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Jane Goodall, 60 Scientists Urge European Commission to Stop Funding Ads Promoting Animal Products

Over 60 international scientists, along with renowned conservationist Dr. Jane Goodall, have sent a letter to Frans Timmermans, vice president of the European Green Deal, stressing on the need for a sustainable plant-based diet for the people and the planet.

The scientists have requested an end to funding all kinds of advertisements promoting animal-based products and animal agriculture.

“We call on the European Commission to reform the EU promotion policy for agricultural products so that it provides support and incentives for the crucial shift to more plant-based diets in Europe, for the benefit of animals, people and the planet,” read the letter.

Apart from several prominent names in the conservation field, the list of signatories includes, Dr. Jane Goodall, the renowned primatologist and United Nations messenger of peace. Other notable signatories include television broadcaster and vet Dr. Marc Abraham, University of Sussex biology professor Dave Goulson, sustainability science expert Dr.James G Dyke of Exeter’s Global Systems Institute, among several others.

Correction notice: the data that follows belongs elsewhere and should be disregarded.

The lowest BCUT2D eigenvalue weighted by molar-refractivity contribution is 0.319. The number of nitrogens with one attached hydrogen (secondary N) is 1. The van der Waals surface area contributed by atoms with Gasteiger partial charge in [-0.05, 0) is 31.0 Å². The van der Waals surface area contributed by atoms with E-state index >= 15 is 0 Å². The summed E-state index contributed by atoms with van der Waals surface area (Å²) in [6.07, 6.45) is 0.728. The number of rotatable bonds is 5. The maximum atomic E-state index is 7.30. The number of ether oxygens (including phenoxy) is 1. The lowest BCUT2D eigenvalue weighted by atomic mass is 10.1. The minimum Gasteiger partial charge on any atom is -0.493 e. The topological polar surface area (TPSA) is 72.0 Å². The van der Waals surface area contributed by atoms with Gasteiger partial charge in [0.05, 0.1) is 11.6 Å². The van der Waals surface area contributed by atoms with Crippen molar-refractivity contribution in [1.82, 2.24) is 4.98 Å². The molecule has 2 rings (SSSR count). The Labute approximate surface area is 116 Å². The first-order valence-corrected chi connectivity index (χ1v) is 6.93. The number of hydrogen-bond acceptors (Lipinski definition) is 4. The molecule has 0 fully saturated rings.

Scientists have found that animal agriculture makes up for a whopping 70% of Europe’s farming emissions. The same sector also holds 68% of its land use.

“A tsunami of overproduction and overconsumption of animal products in the EU has overwhelmed nature,” the scientists wrote in the letter. “Land-use change related to these activities is the most widespread driver of biodiversity loss. Intensification of crop production for concentrate feed demanded by industrial animal production leads to soil degradation, overuse and pollution of water, and air pollution.” 

Despite recurrent pledges previously made in a bid to improve food sustainability, little efforts have been made to discourage animal-derived foods, which not only involve cruelty, but also have a highly detrimental effect on the environment. Despite the negative impact, the Commission has spent over a third of its 200 million pounds budget on advertising for animal products.

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“This policy needs reform so that it supports public health, environmental protection and animal welfare instead of putting them at risk,” they urged.

Animal agriculture affects the environment, biodiversity and is also linked with harmful outcomes for human health. Scientists have noted that a diet high in red and processed meat increases risks of heart diseases, diabetes, obesity and also known to cause certain cancers.

The letter comes after a similar one was sent out to global banks in a bid to stop funding factory farming to prevent another zoonotic pandemic.

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